Modifying a phrase that @johnobeto uses “They Who Must Be Obeyed” at my company (Upper Management) is always looking for ways to cut how much we spend on IT services. This can be a nuisance but every once in a while it opens the door to allow me to look for new companies that can provide more functionality while lowering the cost. A few months ago I was tasked with looking into new email providers to move our email into the cloud.
As I explained in a previous entry on Tuesday, I’ve made the decision to leave the world of Apple mobile devices for the land of Google Android. To briefly bring you up to speed:
Ever since the iPhone supported Exchange, I’ve been a huge supporter. I’ve spent two good years on the iOS with my iPhone 3G. … When the iPhone 4 was announced, I followed the WWDC keynote with great anticipation. I ooh’d and aah’d at all the advances in design and software. … (after getting it) Taking it home that night, I started to notice something was a little off with my phone. … (antenna issues) I dropped a few calls that weekend, including one to my father who seem’d to have lost my mother, but I could make due. … The view from most of the people within the Apple world was that it was firmware related, and would be quickly fixed. Then Steve Jobs opened his mouth. … I found myself deeply disappointed in the device and the operating system. Enough so that I’ve made the switch to Android.
There, now that we’re all up-to-date, I’m happy to say that my Nexus One is activated and I’ve had the last couple days to play with it. Having had experience with many different mobile device styles and platforms, including Windows Mobile, Palm OS (the original, not the WebOS) and iPhone, I can honestly say that the Nexus One and Android OS is the best mobile experience I’ve ever had. (more…)
In a move that is sure to anger those who like total control over the software on their computers, Google has teamed up with Adobe to bundle Flash player with their Chrome browser. From the announcement on the Chromium Blog:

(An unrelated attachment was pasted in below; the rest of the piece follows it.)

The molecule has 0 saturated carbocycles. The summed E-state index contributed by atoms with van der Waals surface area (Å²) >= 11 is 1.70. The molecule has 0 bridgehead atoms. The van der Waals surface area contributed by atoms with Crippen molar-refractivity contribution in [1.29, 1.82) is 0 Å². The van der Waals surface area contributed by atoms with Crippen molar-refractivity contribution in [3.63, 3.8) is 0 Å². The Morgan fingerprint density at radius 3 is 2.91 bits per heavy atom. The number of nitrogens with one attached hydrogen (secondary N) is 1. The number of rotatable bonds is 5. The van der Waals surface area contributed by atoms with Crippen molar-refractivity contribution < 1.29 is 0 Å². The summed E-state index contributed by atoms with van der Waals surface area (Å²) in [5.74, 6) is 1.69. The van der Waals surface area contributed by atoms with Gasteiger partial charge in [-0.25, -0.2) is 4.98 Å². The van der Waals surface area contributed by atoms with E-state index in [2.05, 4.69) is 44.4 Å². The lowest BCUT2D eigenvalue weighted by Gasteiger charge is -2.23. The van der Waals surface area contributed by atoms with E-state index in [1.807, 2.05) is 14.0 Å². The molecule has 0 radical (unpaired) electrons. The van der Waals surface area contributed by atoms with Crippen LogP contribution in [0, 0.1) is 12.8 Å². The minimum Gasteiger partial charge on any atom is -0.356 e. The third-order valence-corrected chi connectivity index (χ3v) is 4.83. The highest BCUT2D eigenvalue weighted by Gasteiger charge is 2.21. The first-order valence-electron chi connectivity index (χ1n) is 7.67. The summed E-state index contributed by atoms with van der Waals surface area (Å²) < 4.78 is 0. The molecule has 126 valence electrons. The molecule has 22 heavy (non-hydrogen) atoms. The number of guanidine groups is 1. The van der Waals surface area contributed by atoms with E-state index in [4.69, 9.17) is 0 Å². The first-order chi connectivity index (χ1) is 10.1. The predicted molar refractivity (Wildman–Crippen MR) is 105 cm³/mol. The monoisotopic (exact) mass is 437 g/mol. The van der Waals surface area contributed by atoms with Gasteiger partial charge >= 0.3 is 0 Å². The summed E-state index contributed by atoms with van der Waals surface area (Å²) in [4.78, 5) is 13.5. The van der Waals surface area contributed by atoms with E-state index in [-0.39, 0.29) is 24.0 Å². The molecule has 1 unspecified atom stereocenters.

Today, we’re making available an initial integration of Flash Player with Chrome in the developer channel. We plan to bring this functionality to all Chrome users as quickly as we can.
We believe this initiative will help our users in the following ways:
- When users download Chrome, they will also receive the latest version of Adobe Flash Player. There will be no need to install Flash Player separately.
- Users will automatically receive updates related to Flash Player using Google Chrome’s auto-update mechanism. This eliminates the need to manually download separate updates and reduces the security risk of using outdated versions.
- With Adobe’s help, we plan to further protect users by extending Chrome’s “sandbox” to web pages with Flash content.
Those who were hoping to see HTML5 deal a killshot to Flash, should be very disappointed.
The number of businesses still using Internet Explorer 6 is painful to see. Coupled with the fact that all of them are on Windows XP or Windows 2000, it turns from pain into terror, especially when it comes to security.
For a lot of system administrators, the reasons to stay outweigh the reasons to upgrade. Websites that break, plugins that won’t load, old software that isn’t updated anymore. Trust me, I’ve been there. However, a lot of it boils down to lazy and poor practices of system administration.
Yes, you’re lazy and you’re bad at your job. Internet Explorer 6 was released in 2001. Yes, 2001, most of us don’t even drive cars that old, let alone unleash people on the “information superhighway” with a browser that old. It was designed at a time when security was not the issue it is today. It was designed to work on operating systems like Windows 98 and Windows ME. Would you let people use Windows ME on your network? No! So why are you letting them use a browser that was built for it?! (more…)